Correspondent to Carnage

REVIEW: 'Our Enemies Will Vanish: The Russian Invasion and Ukraine's War of Independence' by Yaroslav Trofimov

March 3, 2024

It's often the case that the most hard-bitten war correspondents write the most heartbreaking books. That's because they go to dangerous battle-zones—with their carnage and destruction—to which the more timorous correspondents hesitate to take themselves. And as a consequence, these toughest of reporters see things that others don't see—others, that is, who aren't themselves trapped in these zones, whether as soldiers in the thick of battle or war-locked civilians on the brink of death. And in telling us about them these reporters rend our hearts.

Our Enemies Will Vanish, by Yaroslav Trofimov—an account of the first year of Russia's invasion of Ukraine and of "Ukraine's war of independence" (as the author describes it)—is just such a distressing book, doubly so as we read it now, in the war's present state, and on its second anniversary. Vladimir Putin's invaders appear to be clawing back to a position of parity, even one of strategic advantage, after taking a prolonged and unexpected pounding from the highly motivated and patriotic Ukrainian armed forces. These men and women (augmented, as Trofimov tells us, by "legionnaires" from numerous countries, including the United States) fight for the very survival of Ukraine as a sovereign state against Russian troops (including press-ganged conscripts, non-Slavic minorities, and criminals freed to serve as cannon fodder) who've never really understood why they are in Ukraine in the first place. Many were hornswoggled into believing, in the war's earliest months, that the Ukrainian population would welcome them as liberators.

This welcome never happened, of course. The Russians were greeted with guns, not roses, and even in those parts of Russian-speaking eastern Ukraine where they could have expected to be embraced by kindred locals, they came to be despised for their brutality and violence. A young mother who survived the Russian incursion into central Ukraine—a woman representative of many Russophone Ukrainians who didn't fear Russia before the war—tells Trofimov: "I hate the Russians with all my heart and I wish them all the worst things in the world because of what they have done to us. I didn't used to feel that way about them."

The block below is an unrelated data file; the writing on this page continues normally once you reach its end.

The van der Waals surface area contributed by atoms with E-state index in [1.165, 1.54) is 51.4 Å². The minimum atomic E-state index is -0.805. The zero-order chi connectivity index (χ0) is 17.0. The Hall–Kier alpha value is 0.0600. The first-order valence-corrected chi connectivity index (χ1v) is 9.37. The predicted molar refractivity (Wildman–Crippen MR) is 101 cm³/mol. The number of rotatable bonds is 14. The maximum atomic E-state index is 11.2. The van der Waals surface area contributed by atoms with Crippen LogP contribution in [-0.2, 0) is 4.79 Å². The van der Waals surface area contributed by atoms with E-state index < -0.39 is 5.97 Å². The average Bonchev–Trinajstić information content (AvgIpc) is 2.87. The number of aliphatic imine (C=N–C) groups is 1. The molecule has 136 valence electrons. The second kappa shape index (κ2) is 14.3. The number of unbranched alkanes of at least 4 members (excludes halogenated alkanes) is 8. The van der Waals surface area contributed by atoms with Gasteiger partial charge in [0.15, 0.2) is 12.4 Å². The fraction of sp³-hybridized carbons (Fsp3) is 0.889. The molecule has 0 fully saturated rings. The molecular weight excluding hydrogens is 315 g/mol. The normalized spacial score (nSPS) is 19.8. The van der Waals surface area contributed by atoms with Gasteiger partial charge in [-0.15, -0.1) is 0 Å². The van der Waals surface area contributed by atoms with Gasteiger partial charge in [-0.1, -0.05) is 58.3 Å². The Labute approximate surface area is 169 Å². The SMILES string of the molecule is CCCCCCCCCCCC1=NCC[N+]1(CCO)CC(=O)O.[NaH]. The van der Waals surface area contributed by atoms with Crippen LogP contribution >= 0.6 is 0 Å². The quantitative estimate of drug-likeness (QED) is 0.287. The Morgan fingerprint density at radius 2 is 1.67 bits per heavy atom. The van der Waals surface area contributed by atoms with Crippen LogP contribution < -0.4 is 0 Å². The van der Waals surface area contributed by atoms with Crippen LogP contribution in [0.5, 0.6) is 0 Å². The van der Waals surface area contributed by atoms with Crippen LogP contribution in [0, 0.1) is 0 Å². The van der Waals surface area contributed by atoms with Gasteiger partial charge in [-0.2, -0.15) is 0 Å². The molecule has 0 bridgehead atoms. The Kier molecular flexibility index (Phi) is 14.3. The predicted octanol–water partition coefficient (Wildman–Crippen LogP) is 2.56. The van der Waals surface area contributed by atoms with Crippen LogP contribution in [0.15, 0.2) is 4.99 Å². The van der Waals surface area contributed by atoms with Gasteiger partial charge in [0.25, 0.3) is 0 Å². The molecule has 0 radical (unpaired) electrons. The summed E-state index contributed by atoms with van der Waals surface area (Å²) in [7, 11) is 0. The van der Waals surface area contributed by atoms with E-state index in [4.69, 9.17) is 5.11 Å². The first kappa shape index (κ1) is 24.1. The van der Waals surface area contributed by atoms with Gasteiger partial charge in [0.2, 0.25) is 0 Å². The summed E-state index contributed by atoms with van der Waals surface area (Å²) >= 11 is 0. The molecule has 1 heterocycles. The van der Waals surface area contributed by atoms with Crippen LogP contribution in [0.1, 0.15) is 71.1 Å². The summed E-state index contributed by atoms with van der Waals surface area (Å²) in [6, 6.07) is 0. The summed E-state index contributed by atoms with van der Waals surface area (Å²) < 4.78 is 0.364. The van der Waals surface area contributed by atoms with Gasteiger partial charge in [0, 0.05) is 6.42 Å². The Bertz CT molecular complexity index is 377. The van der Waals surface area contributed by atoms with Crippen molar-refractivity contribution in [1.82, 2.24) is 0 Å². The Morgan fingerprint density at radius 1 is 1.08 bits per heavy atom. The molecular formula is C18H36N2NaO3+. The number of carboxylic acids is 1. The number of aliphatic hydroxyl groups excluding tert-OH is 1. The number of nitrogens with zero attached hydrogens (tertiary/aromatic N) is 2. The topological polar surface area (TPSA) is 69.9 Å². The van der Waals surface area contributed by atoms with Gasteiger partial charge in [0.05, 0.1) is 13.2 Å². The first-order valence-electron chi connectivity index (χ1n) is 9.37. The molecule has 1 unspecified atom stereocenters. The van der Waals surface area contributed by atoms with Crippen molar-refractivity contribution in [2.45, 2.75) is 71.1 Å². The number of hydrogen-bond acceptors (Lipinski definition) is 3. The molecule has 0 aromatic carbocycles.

In this passage, toward the very end of the book, we learn this woman's name: Anastasia Lisnychenko. She appears only once in the story, but we are told what she is called. And we are grateful to the author for this meticulous recording of her identity—and of that of so many others in the book who appear only once. Trofimov may be an old pro who's seen it all, but he has an almost ferocious sense of humanity. Not for him the erasure of Ukrainian civilians by a resort to anonymization: Civilians who talk to him are always named (unless to do so would put them at risk).

Who is Yaroslav Trofimov? He's the chief foreign correspondent of the Wall Street Journal (where I write for the editorial page). This means—in our benighted century—that he's spent more time covering wars than he has on cataloguing the less violent transactions between nations. Since 9/11, he's reported on combat and conflicts in Iraq, Afghanistan, Libya, Israel and the Palestinian Territories, Yemen, Somalia, Georgia, and the Sahel (during the worst marauding by Boko Haram). Born and raised in Kyiv, he was named after Yaroslav the Wise, the grand prince of Kyivan Rus—primordial Ukraine—from 1019 to 1054. When Trofimov was a schoolboy, his mother worried that he'd be teased if his grades ever showed him to be less than wise. An accomplished linguist, he speaks eight languages, ranging from his native Ukrainian and fluent Russian to Italian and Arabic. It's a safe bet that he's the only staffer on an American newspaper who speaks Malagasy (the main language of Madagascar).